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America's Counter-Revolution
The Constitution Revisited

From the back cover:

This book challenges the assumption that the Constitution was a landmark in the struggle for liberty. Instead, Sheldon Richman argues, it was the product of a counter-revolution, a setback for the radicalism represented by America’s break with the British empire. Drawing on careful, credible historical scholarship and contemporary political analysis, Richman suggests that this counter-revolution was the work of conservatives who sought a nation of “power, consequence, and grandeur.” America’s Counter-Revolution makes a persuasive case that the Constitution was a victory not for liberty but for the agendas and interests of a militaristic, aristocratic, privilege-seeking ruling class.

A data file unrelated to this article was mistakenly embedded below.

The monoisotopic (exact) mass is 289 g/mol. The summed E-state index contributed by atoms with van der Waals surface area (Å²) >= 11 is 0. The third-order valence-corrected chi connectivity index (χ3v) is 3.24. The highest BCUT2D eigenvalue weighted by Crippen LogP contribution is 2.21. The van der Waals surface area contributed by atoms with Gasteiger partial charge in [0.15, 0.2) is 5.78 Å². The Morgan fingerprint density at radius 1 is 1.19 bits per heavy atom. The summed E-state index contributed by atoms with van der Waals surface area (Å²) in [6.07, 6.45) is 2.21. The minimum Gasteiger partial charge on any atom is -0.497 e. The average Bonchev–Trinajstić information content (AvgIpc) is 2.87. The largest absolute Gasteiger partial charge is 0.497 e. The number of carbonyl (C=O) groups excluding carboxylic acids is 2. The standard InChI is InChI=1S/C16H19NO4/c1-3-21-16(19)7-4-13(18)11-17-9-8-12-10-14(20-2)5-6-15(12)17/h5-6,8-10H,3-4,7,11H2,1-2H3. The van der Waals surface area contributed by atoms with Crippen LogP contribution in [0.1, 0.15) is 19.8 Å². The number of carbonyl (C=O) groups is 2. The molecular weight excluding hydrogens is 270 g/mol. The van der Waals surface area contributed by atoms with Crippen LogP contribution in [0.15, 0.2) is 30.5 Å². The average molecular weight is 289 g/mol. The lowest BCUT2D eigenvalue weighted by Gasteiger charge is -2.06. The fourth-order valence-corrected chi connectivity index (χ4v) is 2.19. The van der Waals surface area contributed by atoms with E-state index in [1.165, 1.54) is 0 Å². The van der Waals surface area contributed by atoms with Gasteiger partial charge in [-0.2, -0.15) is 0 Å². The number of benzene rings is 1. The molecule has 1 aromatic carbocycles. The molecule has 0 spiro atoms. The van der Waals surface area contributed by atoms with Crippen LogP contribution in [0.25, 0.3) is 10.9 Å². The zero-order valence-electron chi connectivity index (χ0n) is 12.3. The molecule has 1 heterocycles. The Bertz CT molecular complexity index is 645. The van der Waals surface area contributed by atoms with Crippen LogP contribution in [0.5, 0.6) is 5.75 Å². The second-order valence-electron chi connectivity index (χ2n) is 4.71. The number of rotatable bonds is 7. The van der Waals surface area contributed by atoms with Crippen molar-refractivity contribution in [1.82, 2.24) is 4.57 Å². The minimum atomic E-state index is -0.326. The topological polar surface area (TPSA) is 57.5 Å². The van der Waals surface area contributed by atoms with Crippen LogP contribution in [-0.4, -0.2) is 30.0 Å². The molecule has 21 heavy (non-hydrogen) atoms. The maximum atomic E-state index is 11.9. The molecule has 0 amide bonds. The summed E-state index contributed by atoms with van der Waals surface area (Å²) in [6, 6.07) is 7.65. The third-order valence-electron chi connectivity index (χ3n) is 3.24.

Saturday, August 27, 2011

TGIF: Social Cooperation, Part 2

Only individuals value, choose, and act, of course, but in an important sense the resulting social whole is greater than the sum of its individual parts. Thus the defense of personal liberty is the defense of society. Let’s hear our opponents criticize that.

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